Fracking has sent the price of natural gas plummeting, just not for the people who need it most.
The straight-out-of-the-ground price of natural gas is way down since the start of the boom in hydraulic fracturing. Back in 2008, users buying gas directly from drillers were paying an average of $7.97 per thousand cubic feet, according to the Energy Information Administration. By 2012, that cost — known as the “wellhead” price — had dropped to $2.66 in nominal dollars (not adjusted for inflation) resulting in a two-thirds discount in just five years.
However, those are the prices paid by pipeline operators, utilities, large industrial users, and other entities that can buy gas directly from the companies that drill for it.
By the time gas was piped into homes, individual consumers were still paying an average of $10.68 per thousand cubic feet. That’s down from $13.98 in 2008, but the $3.30 price drop is much smaller — both in absolute and relative terms — than the one that big buyers are getting further up the chain.
And consumers are about to give some of those gains back. The EIA projects that heating costs for residential customers using natural gas will rise by an average of 13 percent this winter, adding an additional $80 to the typical household’s energy bill over the course of the season.
The upcoming price hike is a sticking point for the natural-gas industry as it tries to use the promise of economic benefits to sell the public on fracking. And for customers, it’s a setback at a time when real wages are largely stagnant, household budgets are tight, and large-scale price cuts would mean much-needed relief.
None of this is to say the lower gas prices haven’t been helpful for consumers; the last few years of falling per-unit costs have reversed price increases that had spiked during the millennium’s first decade.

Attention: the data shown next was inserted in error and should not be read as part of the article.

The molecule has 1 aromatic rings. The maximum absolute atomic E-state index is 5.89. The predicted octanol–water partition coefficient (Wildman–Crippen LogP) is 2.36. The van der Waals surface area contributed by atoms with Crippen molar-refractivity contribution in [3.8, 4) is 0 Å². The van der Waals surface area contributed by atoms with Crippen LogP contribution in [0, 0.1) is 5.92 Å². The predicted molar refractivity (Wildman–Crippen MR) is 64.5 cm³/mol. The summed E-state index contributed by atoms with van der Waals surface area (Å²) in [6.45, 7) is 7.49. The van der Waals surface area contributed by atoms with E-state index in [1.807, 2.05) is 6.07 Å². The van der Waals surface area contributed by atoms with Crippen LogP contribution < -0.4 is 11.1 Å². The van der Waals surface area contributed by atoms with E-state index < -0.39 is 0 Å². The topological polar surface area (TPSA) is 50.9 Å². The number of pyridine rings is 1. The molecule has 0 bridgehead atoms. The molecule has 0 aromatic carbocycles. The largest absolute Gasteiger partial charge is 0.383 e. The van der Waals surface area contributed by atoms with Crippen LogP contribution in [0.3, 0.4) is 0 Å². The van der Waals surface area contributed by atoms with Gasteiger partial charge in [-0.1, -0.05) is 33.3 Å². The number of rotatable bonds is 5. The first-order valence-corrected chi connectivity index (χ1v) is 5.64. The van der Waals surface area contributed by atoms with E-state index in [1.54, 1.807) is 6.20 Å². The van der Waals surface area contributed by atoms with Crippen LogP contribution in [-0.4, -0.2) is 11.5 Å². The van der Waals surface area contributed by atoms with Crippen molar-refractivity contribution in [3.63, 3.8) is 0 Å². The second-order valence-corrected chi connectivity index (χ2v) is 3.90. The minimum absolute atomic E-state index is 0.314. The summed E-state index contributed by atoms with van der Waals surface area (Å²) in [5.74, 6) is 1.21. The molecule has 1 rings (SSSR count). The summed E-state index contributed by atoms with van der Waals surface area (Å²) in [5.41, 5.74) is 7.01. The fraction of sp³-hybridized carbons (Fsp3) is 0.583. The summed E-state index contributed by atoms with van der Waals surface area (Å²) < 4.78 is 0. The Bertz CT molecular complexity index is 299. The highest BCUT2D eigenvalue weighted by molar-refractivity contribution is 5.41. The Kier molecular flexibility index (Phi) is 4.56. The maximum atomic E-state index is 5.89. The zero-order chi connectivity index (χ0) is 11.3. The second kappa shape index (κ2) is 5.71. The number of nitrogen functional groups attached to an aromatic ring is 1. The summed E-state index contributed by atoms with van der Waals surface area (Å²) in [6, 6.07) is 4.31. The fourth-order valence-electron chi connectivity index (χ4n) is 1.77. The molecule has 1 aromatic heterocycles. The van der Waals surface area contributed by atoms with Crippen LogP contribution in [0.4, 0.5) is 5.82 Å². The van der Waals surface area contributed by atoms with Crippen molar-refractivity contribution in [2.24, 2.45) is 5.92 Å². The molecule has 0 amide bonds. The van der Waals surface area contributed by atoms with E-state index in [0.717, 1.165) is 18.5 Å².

People close to some of the most vulnerable buyers of home heating see how it’s helping their constituents.
“About six years ago, when natural-gas prices were high, it was a real crisis,” said John Wells, who directs the home-heating assistance program at Action for Boston Community Development. “Low natural-gas prices have been a godsend to low-income families.”
And low natural-gas prices help households in areas other than heating. Cheap gas has cut costs for industrial users and electricity generators, who in turn pass some of those savings to consumers.
Indeed, industrial buyers are also catching a deeper discount than individual households. In 2008, industrial users were shelling out $9.65 per thousand cubic feet of natural gas. In 2012, that was down to $3.86, a price level they hadn’t enjoyed since 1999.
So what accounts for the savings gap between large users and small ones? It’s tempting to blame utility companies, which at first blush appear to be buying low and selling high.
But — so long as the nation’s regulatory system is working properly — that can’t happen, says Amy Sweeney, a natural-gas specialist at the EIA. Utility companies are subject to a public commission that has final say over the rates they can charge. And in setting those rates, the regulators and utilities are supposed to pass any fuel cost changes — up or down — to their customers.
Instead, utility rates vary based on how much a company spends on connecting customers with the gas supplies, and that’s where consumers may see new costs. As gas has gotten cheaper, more customers are looking to get it delivered to their homes and businesses, and that has driven demand for utilities to expand the pipelines and other amenities they use to deliver gas to homes.
And unlike raw-material costs, those infrastructure costs do get passed from utilities to consumers in the form of higher gas bills.
“To some extent, what a consumer pays is going to follow, at a lag, the energy markets,” Sweeney said. “But other things — a hookup charge, a delivery charge, taxes — those can be a pretty strong component of what a customer pays.”